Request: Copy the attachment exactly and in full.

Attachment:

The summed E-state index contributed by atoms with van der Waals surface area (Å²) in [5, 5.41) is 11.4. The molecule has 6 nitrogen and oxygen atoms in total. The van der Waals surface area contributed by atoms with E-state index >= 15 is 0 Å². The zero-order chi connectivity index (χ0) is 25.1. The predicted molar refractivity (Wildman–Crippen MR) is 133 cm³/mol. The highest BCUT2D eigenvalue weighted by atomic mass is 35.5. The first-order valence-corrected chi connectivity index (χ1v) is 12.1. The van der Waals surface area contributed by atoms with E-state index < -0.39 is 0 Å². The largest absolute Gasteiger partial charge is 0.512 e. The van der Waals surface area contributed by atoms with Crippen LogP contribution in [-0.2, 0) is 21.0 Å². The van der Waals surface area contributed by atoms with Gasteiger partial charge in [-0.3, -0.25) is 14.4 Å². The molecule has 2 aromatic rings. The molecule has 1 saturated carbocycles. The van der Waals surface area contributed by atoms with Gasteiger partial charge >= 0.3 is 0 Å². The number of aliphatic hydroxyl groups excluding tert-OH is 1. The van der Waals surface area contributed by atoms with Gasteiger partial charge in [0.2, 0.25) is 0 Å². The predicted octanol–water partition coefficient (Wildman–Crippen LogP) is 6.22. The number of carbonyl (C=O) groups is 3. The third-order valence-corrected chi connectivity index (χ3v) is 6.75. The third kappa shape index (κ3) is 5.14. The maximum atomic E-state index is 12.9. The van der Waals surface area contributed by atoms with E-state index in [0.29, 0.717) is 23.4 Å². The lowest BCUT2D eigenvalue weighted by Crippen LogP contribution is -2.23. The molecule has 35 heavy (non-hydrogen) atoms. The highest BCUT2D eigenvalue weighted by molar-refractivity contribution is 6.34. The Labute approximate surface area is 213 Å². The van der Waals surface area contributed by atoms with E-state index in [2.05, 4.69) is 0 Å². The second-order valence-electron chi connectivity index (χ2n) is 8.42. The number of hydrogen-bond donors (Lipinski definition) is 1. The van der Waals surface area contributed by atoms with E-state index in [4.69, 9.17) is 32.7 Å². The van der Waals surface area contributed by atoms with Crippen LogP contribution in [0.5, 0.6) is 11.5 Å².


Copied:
The summed E-state index contributed by atoms with van der Waals surface area (Å²) in [5, 5.41) is 11.4. The molecule has 6 nitrogen and oxygen atoms in total. The van der Waals surface area contributed by atoms with E-state index >= 15 is 0 Å². The zero-order chi connectivity index (χ0) is 25.1. The predicted molar refractivity (Wildman–Crippen MR) is 133 cm³/mol. The highest BCUT2D eigenvalue weighted by atomic mass is 35.5. The first-order valence-corrected chi connectivity index (χ1v) is 12.1. The van der Waals surface area contributed by atoms with E-state index < -0.39 is 0 Å². The largest absolute Gasteiger partial charge is 0.512 e. The van der Waals surface area contributed by atoms with Crippen LogP contribution in [-0.2, 0) is 21.0 Å². The van der Waals surface area contributed by atoms with Gasteiger partial charge in [-0.3, -0.25) is 14.4 Å². The molecule has 2 aromatic rings. The molecule has 1 saturated carbocycles. The van der Waals surface area contributed by atoms with Gasteiger partial charge >= 0.3 is 0 Å². The number of aliphatic hydroxyl groups excluding tert-OH is 1. The van der Waals surface area contributed by atoms with Gasteiger partial charge in [0.2, 0.25) is 0 Å². The predicted octanol–water partition coefficient (Wildman–Crippen LogP) is 6.22. The number of carbonyl (C=O) groups is 3. The third-order valence-corrected chi connectivity index (χ3v) is 6.75. The third kappa shape index (κ3) is 5.14. The maximum atomic E-state index is 12.9. The van der Waals surface area contributed by atoms with E-state index in [0.29, 0.717) is 23.4 Å². The lowest BCUT2D eigenvalue weighted by Crippen LogP contribution is -2.23. The molecule has 35 heavy (non-hydrogen) atoms. The highest BCUT2D eigenvalue weighted by molar-refractivity contribution is 6.34. The Labute approximate surface area is 213 Å². The van der Waals surface area contributed by atoms with E-state index in [2.05, 4.69) is 0 Å². The second-order valence-electron chi connectivity index (χ2n) is 8.42. The number of hydrogen-bond donors (Lipinski definition) is 1. The van der Waals surface area contributed by atoms with E-state index in [4.69, 9.17) is 32.7 Å². The van der Waals surface area contributed by atoms with Crippen LogP contribution in [0.5, 0.6) is 11.5 Å².